NCAA to end deal with EA Sports
NEW YORK -- The NCAA said Wednesday it won't allow Electronic Arts Inc. to use its logo and name in video games while it fights a lawsuit that says the governing body owes billions of dollars to former players for allowing their likenesses to be used for free.
The NCAA said it won't enter into a new contract with EA Sports beyond the current one that expires in June 2014. That means "NCAA Football 2014" will be the last edition of the popular game. However, EA Sports still plans to produce a college football video game depicting powerhouse schools such as Alabama, Ohio State and Oregon.
"Member colleges and universities license their own trademarks and other intellectual property for the video game," the NCAA said in a statement. "They will have to independently decide whether to continue those business arrangements in the future."
The Collegiate Licensing Company, which manages the trademarks of the majority of the colleges in Electronic Arts' NCAA football video game, said Wednesday it would continue to work with the video game maker for future editions of the franchise.
"EA Sports' trademark licensing agreement with the NCAA is set to expire, and the company will be re-branding its college football game so as to exclude the NCAA's name and marks," said Andrew Giangola, spokesman for IMG College, which owns CLC, in a statement.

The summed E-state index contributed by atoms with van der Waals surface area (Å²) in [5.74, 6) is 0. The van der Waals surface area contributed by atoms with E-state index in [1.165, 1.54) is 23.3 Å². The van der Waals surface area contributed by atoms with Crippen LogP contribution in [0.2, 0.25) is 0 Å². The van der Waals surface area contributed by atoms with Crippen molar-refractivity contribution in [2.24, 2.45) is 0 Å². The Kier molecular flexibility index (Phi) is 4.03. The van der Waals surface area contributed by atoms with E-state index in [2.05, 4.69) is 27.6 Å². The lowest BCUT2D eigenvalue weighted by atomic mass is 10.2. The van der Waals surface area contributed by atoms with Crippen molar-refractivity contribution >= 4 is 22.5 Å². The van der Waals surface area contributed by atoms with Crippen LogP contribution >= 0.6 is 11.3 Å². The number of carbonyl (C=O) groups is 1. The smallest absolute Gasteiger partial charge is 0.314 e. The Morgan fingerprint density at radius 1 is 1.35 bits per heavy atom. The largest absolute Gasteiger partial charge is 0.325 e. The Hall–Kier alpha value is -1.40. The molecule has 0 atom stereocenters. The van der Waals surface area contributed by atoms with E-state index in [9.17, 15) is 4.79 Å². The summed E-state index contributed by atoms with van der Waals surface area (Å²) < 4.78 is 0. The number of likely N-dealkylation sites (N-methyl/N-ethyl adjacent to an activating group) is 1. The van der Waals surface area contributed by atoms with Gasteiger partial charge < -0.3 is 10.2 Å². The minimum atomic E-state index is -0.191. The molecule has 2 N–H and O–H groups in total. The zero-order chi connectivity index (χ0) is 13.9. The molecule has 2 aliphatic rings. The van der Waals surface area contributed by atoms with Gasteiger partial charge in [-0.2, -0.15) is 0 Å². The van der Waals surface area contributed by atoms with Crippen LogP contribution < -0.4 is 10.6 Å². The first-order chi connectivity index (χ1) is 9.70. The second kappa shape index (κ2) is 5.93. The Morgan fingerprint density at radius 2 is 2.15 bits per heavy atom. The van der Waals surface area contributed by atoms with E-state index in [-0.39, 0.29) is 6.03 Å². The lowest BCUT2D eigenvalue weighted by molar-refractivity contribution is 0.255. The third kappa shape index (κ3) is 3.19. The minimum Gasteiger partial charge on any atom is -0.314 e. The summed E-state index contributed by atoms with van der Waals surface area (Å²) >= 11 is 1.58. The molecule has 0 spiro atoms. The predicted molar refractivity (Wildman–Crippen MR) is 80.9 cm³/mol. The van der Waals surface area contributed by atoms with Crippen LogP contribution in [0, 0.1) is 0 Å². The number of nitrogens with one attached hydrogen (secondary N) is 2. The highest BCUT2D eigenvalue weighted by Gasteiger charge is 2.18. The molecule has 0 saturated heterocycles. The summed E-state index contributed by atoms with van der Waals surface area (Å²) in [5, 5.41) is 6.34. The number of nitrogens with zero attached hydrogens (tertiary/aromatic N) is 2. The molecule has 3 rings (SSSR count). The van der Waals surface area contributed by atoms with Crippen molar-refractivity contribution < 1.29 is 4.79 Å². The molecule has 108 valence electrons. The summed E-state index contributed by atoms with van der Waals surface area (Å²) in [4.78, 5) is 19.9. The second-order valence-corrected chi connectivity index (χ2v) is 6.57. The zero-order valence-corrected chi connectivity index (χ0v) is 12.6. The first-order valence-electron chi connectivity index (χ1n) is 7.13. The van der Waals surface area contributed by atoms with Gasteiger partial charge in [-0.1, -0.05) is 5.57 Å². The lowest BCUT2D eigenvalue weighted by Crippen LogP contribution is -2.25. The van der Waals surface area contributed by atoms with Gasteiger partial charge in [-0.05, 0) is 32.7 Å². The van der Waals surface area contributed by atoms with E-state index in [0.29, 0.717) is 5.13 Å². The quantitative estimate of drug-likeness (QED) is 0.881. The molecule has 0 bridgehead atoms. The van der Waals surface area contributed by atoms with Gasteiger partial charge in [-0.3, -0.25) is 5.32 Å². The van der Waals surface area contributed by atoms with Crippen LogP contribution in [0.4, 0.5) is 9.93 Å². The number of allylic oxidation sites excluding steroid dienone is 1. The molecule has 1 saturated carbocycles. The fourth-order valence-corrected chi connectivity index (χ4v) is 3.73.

The first non-NCAA-affiliated EA Sports college football video game will be called "College Football 15," a source told ESPN.
"EA Sports will continue to develop and publish college football games, but we will no longer include the NCAA names and marks," said EA executive vice president Andrew Wilson. "Our relationship with the Collegiate Licensing Co. is strong and we are already working on a new game for next generation consoles which will launch next year and feature the college teams, conferences and all the innovation fans expect from EA Sports."
The NCAA is in the midst of a long legal battle that started with a lawsuit filed by former UCLA basketball star Ed O'Bannon.
The suit has expanded to include several former athletes who claim the NCAA and EA Sports have used their names and likenesses without compensation and demand the NCAA find a way to give players a cut of the billions of dollars earned from live broadcasts, memorabilia sales and video games.
"We are confident in our legal position regarding the use of our trademarks in video games," the NCAA said. "But given the current business climate and costs of litigation, we determined participating in this game is not in the best interests of the NCAA.
"The NCAA has never licensed the use of current student-athlete names, images or likenesses to EA. The NCAA has no involvement in licenses between EA and former student-athletes."
The plaintiffs in the case against the NCAA would not be able to use the elimination of the EA Sports partnership as admissible evidence of the NCAA's guilt in court.
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